Fact sheet: Biopile—biological process—in situ

From: Public Services and Procurement Canada

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The in situ biopile is a remediation technology used for the treatment of contaminated surface soils (less than 4 meters from soil surface). This technology is only applicable in the unsaturated zone and is for the treatment of soils contaminated with organic compounds.

The in situ biopile technique consists of periodic mixing of the soil to improve oxygenation which enhances the aerobic biodegradation of petroleum hydrocarbons. During the mixing process, there can be volatilization of volatile and/or semi-volatile contaminants, although this is not the objective of the technology. The addition of fertilizers to stimulate microbial activity and/or the addition of agents to improve the soil structure and to control soil water content are also options. It is important to monitor and control the ammoniacal nitrogen concentration, potential of hydrogen (pH), and soil water content in the contaminated biopile to avoid a reduction or an inhibition of microbial activity. A monitoring system, including down gradient observation wells, must be integral to an in situ biopile system to ensure that no contamination is leaching toward the groundwater or other sensitive receptors.


Recommended analyses for detailed characterization

Biological analysis

  • Total heterotrophic and specific bacterial counts (according to the contaminants of interest)

Chemical analysis

  • Contaminant concentrations:
    • identification and concentration of all contaminants (sorbed, dissolved, and free phase)
  • pH
  • Nutrient concentrations includes:
    • lammonia nitrogen
    • total Kjeldahl nitrogen
    • nitrates
    • nitrites
  • Metals concentrations

Physical analysis

  • Dissolved oxygen concentration
  • Vadose zone oxygen, nitrogen dioxide, and methane concentrations
  • Soil water content
  • Soil granulometry
  • Contaminant physical characteristics including:
    • viscosity
    • density
    • solubility
    • vapour pressure
    • etc.
  • Evaluation of biological conditions and ecological factors

Recommended trials for detailed characterization

Biological trials

  • Microcosm mineralization trial
  • Biodegradation trial

Physical trials

  • Vapour survey
  • Evaluation of optimal mixing rates

Other information recommended for detailed characterization

Phase II

  • Contaminant delineation (area and depth)

Phase III

  • Soil stratigraphy
  • Conceptual site model with hydrogeological and geochemical inputs


  • Applies to the treatment of residual contamination in soils to a depth of 4 meters from the surface
  • Principally applies to petroleum hydrocarbon contamination
  • Water content must be maintained between 50% and 80% of the total soil water holding capacity
  • The number of microorganisms should be maintained above 103 CFU/g (Colony Forming Units / gram soil)
  • The potential of hydrogen (pH) must be maintained between 6 and 8 to facilitate bacterial growth and activity

Treatment type

Treatment type
Treatment typeApplies or Does not apply
In situ
Ex situ
Does not apply
Does not exist
Does not exist
Dissolved contamination
Does not exist
Free Phase
Does not exist
Residual contamination
Does not exist

State of technology

State of technology
State of technologyExist or Does not exist
Does not exist

Target contaminants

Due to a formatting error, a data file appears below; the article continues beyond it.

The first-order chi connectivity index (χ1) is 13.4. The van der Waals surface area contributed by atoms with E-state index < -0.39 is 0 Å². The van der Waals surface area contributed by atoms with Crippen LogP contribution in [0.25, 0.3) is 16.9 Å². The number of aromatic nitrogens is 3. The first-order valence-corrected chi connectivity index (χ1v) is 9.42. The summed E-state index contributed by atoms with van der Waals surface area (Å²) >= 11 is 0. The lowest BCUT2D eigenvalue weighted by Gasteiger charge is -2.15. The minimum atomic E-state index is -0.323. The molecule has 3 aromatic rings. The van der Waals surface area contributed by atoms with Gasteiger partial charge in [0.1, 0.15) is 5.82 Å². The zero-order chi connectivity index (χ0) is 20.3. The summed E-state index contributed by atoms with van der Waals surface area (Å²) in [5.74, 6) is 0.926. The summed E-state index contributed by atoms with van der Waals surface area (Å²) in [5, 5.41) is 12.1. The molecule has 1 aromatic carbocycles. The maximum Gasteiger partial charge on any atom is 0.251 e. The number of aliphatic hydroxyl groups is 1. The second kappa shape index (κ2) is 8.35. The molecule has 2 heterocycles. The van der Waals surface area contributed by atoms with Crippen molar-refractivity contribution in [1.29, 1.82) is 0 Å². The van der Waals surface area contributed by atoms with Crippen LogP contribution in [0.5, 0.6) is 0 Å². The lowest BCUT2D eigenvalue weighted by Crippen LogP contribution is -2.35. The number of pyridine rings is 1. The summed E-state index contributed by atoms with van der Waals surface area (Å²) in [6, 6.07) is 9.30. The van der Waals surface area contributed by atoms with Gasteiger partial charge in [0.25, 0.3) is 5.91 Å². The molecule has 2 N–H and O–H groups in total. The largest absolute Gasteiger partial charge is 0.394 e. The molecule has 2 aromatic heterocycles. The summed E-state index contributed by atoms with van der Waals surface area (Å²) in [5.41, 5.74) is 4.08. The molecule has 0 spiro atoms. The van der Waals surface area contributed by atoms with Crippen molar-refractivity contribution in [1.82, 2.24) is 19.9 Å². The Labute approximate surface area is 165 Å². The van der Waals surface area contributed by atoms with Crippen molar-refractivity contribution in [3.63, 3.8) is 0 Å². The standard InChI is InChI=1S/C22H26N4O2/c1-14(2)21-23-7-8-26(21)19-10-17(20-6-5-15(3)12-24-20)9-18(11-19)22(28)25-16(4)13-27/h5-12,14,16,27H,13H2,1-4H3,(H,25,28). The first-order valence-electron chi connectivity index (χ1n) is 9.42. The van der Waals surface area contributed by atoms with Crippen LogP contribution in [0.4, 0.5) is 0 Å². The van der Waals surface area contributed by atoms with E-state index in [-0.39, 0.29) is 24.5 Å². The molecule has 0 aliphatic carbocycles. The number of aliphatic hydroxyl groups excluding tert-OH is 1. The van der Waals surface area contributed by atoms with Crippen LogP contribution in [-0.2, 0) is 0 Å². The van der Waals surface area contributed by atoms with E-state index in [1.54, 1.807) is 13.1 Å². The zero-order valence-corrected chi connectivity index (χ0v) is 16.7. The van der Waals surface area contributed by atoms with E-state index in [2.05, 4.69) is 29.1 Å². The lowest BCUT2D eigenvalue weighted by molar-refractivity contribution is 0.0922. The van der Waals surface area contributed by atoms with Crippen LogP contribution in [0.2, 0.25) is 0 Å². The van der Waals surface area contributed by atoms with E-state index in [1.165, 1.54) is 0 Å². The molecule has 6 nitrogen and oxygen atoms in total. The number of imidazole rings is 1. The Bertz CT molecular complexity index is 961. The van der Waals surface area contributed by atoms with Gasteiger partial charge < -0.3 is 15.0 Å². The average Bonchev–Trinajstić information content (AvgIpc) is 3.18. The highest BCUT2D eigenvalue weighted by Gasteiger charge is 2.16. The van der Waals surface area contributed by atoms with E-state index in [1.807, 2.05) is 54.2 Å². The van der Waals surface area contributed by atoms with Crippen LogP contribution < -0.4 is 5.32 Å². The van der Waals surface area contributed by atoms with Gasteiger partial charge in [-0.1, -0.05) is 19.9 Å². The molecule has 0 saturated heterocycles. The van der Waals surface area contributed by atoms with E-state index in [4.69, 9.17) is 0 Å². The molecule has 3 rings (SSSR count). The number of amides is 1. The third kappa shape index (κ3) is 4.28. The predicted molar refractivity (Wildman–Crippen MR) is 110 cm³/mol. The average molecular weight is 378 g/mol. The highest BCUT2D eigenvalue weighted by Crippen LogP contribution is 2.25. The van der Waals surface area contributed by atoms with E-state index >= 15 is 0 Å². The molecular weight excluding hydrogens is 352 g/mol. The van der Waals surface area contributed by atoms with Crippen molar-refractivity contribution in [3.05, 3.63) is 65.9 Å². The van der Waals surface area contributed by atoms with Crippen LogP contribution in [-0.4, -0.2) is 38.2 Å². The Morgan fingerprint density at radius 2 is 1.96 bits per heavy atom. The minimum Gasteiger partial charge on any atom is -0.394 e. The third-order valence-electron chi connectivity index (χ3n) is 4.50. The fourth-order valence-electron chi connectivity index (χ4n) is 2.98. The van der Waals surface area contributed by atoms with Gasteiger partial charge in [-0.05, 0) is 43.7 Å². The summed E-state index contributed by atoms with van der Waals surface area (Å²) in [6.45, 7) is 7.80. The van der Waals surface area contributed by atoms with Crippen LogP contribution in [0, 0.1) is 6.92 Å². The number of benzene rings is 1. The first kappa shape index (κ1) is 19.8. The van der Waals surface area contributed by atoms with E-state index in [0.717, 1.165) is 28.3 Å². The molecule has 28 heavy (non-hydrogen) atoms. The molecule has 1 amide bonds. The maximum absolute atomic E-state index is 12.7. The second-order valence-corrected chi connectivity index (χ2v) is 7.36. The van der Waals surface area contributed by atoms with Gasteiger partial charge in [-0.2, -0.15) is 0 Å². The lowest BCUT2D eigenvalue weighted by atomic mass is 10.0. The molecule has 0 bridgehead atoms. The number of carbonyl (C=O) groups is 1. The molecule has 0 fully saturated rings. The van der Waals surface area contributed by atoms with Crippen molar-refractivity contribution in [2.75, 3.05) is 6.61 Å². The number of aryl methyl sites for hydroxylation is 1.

Target contaminantsApplies, Does not apply or With restrictions
Aliphatic chlorinated hydrocarbons
With restrictions
With restrictions
Does not apply
Does not apply
Monocyclic aromatic hydrocarbons
With restrictions
Non metalic inorganic compounds
Does not apply
Petroleum hydrocarbons
Phenolic compounds
With restrictions
Policyclic aromatic hydrocarbons
Polychlorinated biphenyls
Does not apply


Chlorobenzenes: suitable for chlorobenzene, dichlorobenzene and trichlorobenzene Phenolic compounds: suitable for cresol, pentachlorophenol and tetrachlorophenol Monocyclic Aromatic Hydrocarbons: applies with restrictions because these compounds are generally volatilized before being biodegraded.

Treatment time

Treatment time
Treatment timeApplies or Does not apply
Less than 1 year
1 to 3 years
3 to 5 years
More than 5 years
Does not apply

Secondary by-products and/or metabolites

Generally, biodegradation of petroleum hydrocarbons does not generate any deleterious secondary by-products or metabolites.

Limitations and Undesirable Effects of the Technology

  • Requires accessible soil
  • Only applies to surface soil contamination (less than 4 meters from soil surface)
  • Climate influences the treatment conditions
  • Volatile organic compounds may impact air quality
  • A dust control system may be required during the soil mixing procedures
  • It is difficult to reduce petroleum hydrocarbon concentrations more than 95%, and/or obtain residual concentrations below 0.1 ppm
  • High contaminant concentrations can be toxic for the microorganisms
  • Soils must be well drained and able to maintain a water content between 50% and 80% of the total water holding capacity

Complementary technologies that improve treatment effectiveness

  • Air injection system
  • Thermal treatment such as hot air injection
  • Irrigation system to maintain water content
  • Run-off water and/or leachate collection to control the migration of the contaminants

Required secondary treatments

  • Gas emission collection system


The treatment time required for site remediation with the in situ biopile varies according to the concentration and characteristics of the contaminants, the natural microbial populations, and the physical and chemical properties of the soil.


Author and update

Composed by : Magalie Turgeon, National Research Council

Latest update provided by : Karine Drouin, M.Sc., National Research Council

Updated Date : April 1, 2008